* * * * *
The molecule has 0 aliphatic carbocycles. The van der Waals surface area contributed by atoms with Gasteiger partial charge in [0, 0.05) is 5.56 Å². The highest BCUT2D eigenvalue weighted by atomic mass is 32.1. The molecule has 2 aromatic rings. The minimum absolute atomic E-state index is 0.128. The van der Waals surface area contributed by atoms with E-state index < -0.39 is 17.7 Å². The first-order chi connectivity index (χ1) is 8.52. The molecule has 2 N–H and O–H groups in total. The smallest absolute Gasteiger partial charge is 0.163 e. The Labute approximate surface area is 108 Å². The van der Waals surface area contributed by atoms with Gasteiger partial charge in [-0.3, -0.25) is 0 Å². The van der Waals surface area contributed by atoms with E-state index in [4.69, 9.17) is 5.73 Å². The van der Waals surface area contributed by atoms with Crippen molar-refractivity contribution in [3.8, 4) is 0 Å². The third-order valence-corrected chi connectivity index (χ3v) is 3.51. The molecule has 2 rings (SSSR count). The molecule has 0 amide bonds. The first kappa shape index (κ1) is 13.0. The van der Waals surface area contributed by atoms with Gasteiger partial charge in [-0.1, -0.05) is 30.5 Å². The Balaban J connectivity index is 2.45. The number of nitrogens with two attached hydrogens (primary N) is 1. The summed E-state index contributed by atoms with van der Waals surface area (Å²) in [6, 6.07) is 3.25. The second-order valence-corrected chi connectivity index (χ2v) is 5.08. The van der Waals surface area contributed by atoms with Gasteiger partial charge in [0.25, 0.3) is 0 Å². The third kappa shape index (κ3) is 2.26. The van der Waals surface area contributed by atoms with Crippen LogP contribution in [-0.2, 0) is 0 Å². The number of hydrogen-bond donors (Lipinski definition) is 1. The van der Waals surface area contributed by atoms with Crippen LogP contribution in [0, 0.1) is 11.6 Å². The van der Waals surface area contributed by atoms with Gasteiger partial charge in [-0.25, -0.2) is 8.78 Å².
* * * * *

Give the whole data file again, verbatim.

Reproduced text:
The molecule has 0 aliphatic carbocycles. The van der Waals surface area contributed by atoms with Gasteiger partial charge in [0, 0.05) is 5.56 Å². The highest BCUT2D eigenvalue weighted by atomic mass is 32.1. The molecule has 2 aromatic rings. The minimum absolute atomic E-state index is 0.128. The van der Waals surface area contributed by atoms with E-state index < -0.39 is 17.7 Å². The first-order chi connectivity index (χ1) is 8.52. The molecule has 2 N–H and O–H groups in total. The smallest absolute Gasteiger partial charge is 0.163 e. The Labute approximate surface area is 108 Å². The van der Waals surface area contributed by atoms with Gasteiger partial charge in [-0.3, -0.25) is 0 Å². The van der Waals surface area contributed by atoms with E-state index in [4.69, 9.17) is 5.73 Å². The van der Waals surface area contributed by atoms with Crippen molar-refractivity contribution in [3.8, 4) is 0 Å². The third-order valence-corrected chi connectivity index (χ3v) is 3.51. The molecule has 2 rings (SSSR count). The molecule has 0 amide bonds. The first kappa shape index (κ1) is 13.0. The van der Waals surface area contributed by atoms with Gasteiger partial charge in [-0.1, -0.05) is 30.5 Å². The Balaban J connectivity index is 2.45. The number of nitrogens with two attached hydrogens (primary N) is 1. The summed E-state index contributed by atoms with van der Waals surface area (Å²) in [6, 6.07) is 3.25. The second-order valence-corrected chi connectivity index (χ2v) is 5.08. The van der Waals surface area contributed by atoms with Gasteiger partial charge in [0.25, 0.3) is 0 Å². The third kappa shape index (κ3) is 2.26. The van der Waals surface area contributed by atoms with Crippen LogP contribution in [-0.2, 0) is 0 Å². The number of hydrogen-bond donors (Lipinski definition) is 1. The van der Waals surface area contributed by atoms with Crippen LogP contribution in [0, 0.1) is 11.6 Å². The van der Waals surface area contributed by atoms with Gasteiger partial charge in [-0.25, -0.2) is 8.78 Å².